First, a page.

Eating a single serving of red meat per day may raise the risk of early death, a new study found.
The study, which followed more than 120,000 American men and women, linked daily consumption of unprocessed red meat with a 13 percent increase in mortality risk.
A daily serving of processed meat carried an even bigger risk. Eating one hotdog or two strips of bacon per day was associated with a 20 percent increased risk of death, according to the study.
"It's not really surprising because red meat consumption has been linked to an increased risk of chronic diseases, such as cardiovascular disease and cancer," said Dr. Frank Hu, professor of nutrition and epidemiology at the Harvard School of Public Health and co-author of the study published today in the journal Archives of Internal Medicine. "What is surprising is the magnitude of risk associated with very moderate red meat consumption."
Nearly three-quarters of the study participants reported eating one or more daily servings of red meat.
"Habitual, daily consumption of these products is actually very common, both in our study and in the general population," said Hu.
People who ate red meat regularly tended to have other bad health habits, like smoking, drinking alcohol and being physically inactive, according to the study. They also tended to eat fewer fruits and vegetables, which are linked to decreased mortality. But even when Hu and colleagues controlled for those risk factors, the red meat-mortality link stood.
"I think the public health message is pretty straightforward," said Hu. "We should switch from a red meat-based diet to a plant-based diet with healthier protein choices."
The study could not conclude that red meat consumption caused the increased risk of death, rather that there was an association between the two. But red meat contains compounds known to boost the risk of cardiovascular disease and cancer, such as saturated fat, sodium nitrites and other "chemicals produced during processing and cooking," Hu said.
Swapping red meat for healthy protein sources, such as poultry, fish, legumes and whole grains was linked to a decrease in mortality risk, ranging from 7 percent for fish to 19 percent for nuts.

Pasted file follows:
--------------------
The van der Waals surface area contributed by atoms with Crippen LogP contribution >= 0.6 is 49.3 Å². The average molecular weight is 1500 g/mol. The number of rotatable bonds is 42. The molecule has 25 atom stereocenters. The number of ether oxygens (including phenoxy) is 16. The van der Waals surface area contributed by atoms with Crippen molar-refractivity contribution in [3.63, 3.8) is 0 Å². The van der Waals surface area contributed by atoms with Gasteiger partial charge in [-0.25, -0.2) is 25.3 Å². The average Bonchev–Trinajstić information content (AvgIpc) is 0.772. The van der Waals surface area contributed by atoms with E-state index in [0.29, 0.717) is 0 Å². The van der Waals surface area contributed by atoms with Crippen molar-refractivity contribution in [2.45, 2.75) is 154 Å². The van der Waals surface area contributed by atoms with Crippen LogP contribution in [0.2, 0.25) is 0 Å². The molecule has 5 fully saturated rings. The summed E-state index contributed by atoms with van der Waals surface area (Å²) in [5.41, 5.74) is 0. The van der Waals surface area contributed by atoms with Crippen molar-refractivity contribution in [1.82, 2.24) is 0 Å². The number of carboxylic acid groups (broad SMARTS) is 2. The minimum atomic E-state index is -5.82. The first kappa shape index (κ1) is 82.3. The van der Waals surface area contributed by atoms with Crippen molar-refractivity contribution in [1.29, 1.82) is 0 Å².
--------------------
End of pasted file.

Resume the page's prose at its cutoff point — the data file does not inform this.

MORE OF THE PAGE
Betsy Booren, director of scientific affairs for the American Meat Institute, criticized the study for relying on self-reports and sophisticated statistical analyses.
"All of these studies struggle to disentangle other lifestyle and dietary habits from meat and processed meat and admit that they can't do it well enough to use their conclusions to accurately recommend people change their dietary habits," she said in a statement. "What the total evidence has shown, and what common sense suggests, is that a balanced diet and a healthy body weight are the keys to good health."
Dr. David Katz, director of the Yale University Prevention Research Center, said even small changes in red meat consumption can make a big difference.
"Try eating poultry or fish once or twice a week and a vegetarian dinner once or twice a week. And when you eat red meat, switch to leaner cuts and grass-fed cattle," he said, explaining that the animal's diet matters, too.
Cutting back on meat can make room for healthier sources of protein, such as eggs -- "the quintessential protein source," according to Katz. "The idea is just to eat less meat and better quality meat -- not processed meat."
Dr. Dean Ornish, clinical professor of Medicine at the University of California, San Francisco, urges people to scale back on red meat consumption for another reason: the environment. A quarter-pounder with cheese "takes 26 ounces of petroleum and leaves a 13-pound carbon footprint. This is equivalent to burning 7 pounds of coal," he wrote in an editorial accompanying the study. "What is personally sustainable is globally sustainable. What is good for you is good for our planet."